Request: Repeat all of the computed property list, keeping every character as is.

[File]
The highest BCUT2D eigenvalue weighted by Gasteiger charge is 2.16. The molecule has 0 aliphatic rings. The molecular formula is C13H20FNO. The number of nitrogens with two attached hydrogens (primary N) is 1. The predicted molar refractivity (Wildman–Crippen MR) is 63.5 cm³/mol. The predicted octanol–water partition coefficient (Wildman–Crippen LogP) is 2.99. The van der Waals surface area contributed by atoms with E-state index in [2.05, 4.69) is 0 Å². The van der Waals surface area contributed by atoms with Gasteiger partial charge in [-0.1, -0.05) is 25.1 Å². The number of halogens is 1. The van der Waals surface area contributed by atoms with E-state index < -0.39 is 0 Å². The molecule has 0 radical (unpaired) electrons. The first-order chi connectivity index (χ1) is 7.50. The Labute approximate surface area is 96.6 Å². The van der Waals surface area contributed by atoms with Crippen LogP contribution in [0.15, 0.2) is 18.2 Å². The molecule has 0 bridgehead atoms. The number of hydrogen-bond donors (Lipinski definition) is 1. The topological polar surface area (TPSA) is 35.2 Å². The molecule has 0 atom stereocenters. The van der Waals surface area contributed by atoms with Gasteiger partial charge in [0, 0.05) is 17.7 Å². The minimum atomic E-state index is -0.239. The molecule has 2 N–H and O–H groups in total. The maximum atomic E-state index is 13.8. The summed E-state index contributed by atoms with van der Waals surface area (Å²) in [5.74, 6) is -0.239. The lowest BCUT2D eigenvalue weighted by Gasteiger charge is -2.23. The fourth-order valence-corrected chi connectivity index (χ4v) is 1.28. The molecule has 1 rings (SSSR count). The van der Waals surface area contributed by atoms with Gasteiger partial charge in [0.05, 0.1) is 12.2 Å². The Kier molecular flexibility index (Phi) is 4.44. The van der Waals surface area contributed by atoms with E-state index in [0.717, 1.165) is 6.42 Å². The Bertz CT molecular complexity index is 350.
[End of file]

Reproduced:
The highest BCUT2D eigenvalue weighted by Gasteiger charge is 2.16. The molecule has 0 aliphatic rings. The molecular formula is C13H20FNO. The number of nitrogens with two attached hydrogens (primary N) is 1. The predicted molar refractivity (Wildman–Crippen MR) is 63.5 cm³/mol. The predicted octanol–water partition coefficient (Wildman–Crippen LogP) is 2.99. The van der Waals surface area contributed by atoms with E-state index in [2.05, 4.69) is 0 Å². The van der Waals surface area contributed by atoms with Gasteiger partial charge in [-0.1, -0.05) is 25.1 Å². The number of halogens is 1. The van der Waals surface area contributed by atoms with E-state index < -0.39 is 0 Å². The molecule has 0 radical (unpaired) electrons. The first-order chi connectivity index (χ1) is 7.50. The Labute approximate surface area is 96.6 Å². The van der Waals surface area contributed by atoms with Crippen LogP contribution in [0.15, 0.2) is 18.2 Å². The molecule has 0 bridgehead atoms. The number of hydrogen-bond donors (Lipinski definition) is 1. The topological polar surface area (TPSA) is 35.2 Å². The molecule has 0 atom stereocenters. The van der Waals surface area contributed by atoms with Gasteiger partial charge in [0, 0.05) is 17.7 Å². The minimum atomic E-state index is -0.239. The molecule has 2 N–H and O–H groups in total. The maximum atomic E-state index is 13.8. The summed E-state index contributed by atoms with van der Waals surface area (Å²) in [5.74, 6) is -0.239. The lowest BCUT2D eigenvalue weighted by Gasteiger charge is -2.23. The fourth-order valence-corrected chi connectivity index (χ4v) is 1.28. The molecule has 1 rings (SSSR count). The van der Waals surface area contributed by atoms with Gasteiger partial charge in [0.05, 0.1) is 12.2 Å². The Kier molecular flexibility index (Phi) is 4.44. The van der Waals surface area contributed by atoms with E-state index in [0.717, 1.165) is 6.42 Å². The Bertz CT molecular complexity index is 350.